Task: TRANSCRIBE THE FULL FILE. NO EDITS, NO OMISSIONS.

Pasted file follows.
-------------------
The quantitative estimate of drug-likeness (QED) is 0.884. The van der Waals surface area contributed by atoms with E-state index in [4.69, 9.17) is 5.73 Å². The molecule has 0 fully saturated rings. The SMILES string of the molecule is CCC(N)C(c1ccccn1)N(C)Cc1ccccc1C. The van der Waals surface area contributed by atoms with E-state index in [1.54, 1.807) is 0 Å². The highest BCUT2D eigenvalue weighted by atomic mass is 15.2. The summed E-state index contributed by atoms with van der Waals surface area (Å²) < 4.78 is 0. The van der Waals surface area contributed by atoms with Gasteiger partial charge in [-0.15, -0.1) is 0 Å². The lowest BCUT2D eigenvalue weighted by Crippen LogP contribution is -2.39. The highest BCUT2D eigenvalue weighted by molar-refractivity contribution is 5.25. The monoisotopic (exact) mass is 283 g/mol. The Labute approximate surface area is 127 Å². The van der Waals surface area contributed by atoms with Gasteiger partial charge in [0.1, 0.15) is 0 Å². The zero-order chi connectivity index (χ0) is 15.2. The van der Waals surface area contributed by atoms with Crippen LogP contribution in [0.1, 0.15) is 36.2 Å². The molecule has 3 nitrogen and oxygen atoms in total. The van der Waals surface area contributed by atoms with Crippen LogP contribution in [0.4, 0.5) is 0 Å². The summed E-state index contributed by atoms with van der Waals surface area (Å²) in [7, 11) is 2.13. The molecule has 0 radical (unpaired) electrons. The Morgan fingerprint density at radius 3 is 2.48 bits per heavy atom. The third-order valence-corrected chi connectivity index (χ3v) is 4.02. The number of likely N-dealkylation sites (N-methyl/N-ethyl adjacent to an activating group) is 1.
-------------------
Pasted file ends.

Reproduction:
The quantitative estimate of drug-likeness (QED) is 0.884. The van der Waals surface area contributed by atoms with E-state index in [4.69, 9.17) is 5.73 Å². The molecule has 0 fully saturated rings. The SMILES string of the molecule is CCC(N)C(c1ccccn1)N(C)Cc1ccccc1C. The van der Waals surface area contributed by atoms with E-state index in [1.54, 1.807) is 0 Å². The highest BCUT2D eigenvalue weighted by atomic mass is 15.2. The summed E-state index contributed by atoms with van der Waals surface area (Å²) < 4.78 is 0. The van der Waals surface area contributed by atoms with Gasteiger partial charge in [-0.15, -0.1) is 0 Å². The lowest BCUT2D eigenvalue weighted by Crippen LogP contribution is -2.39. The highest BCUT2D eigenvalue weighted by molar-refractivity contribution is 5.25. The monoisotopic (exact) mass is 283 g/mol. The Labute approximate surface area is 127 Å². The van der Waals surface area contributed by atoms with Gasteiger partial charge in [0.1, 0.15) is 0 Å². The zero-order chi connectivity index (χ0) is 15.2. The van der Waals surface area contributed by atoms with Crippen LogP contribution in [0.1, 0.15) is 36.2 Å². The molecule has 3 nitrogen and oxygen atoms in total. The van der Waals surface area contributed by atoms with Crippen LogP contribution in [0.4, 0.5) is 0 Å². The summed E-state index contributed by atoms with van der Waals surface area (Å²) in [7, 11) is 2.13. The molecule has 0 radical (unpaired) electrons. The Morgan fingerprint density at radius 3 is 2.48 bits per heavy atom. The third-order valence-corrected chi connectivity index (χ3v) is 4.02. The number of likely N-dealkylation sites (N-methyl/N-ethyl adjacent to an activating group) is 1.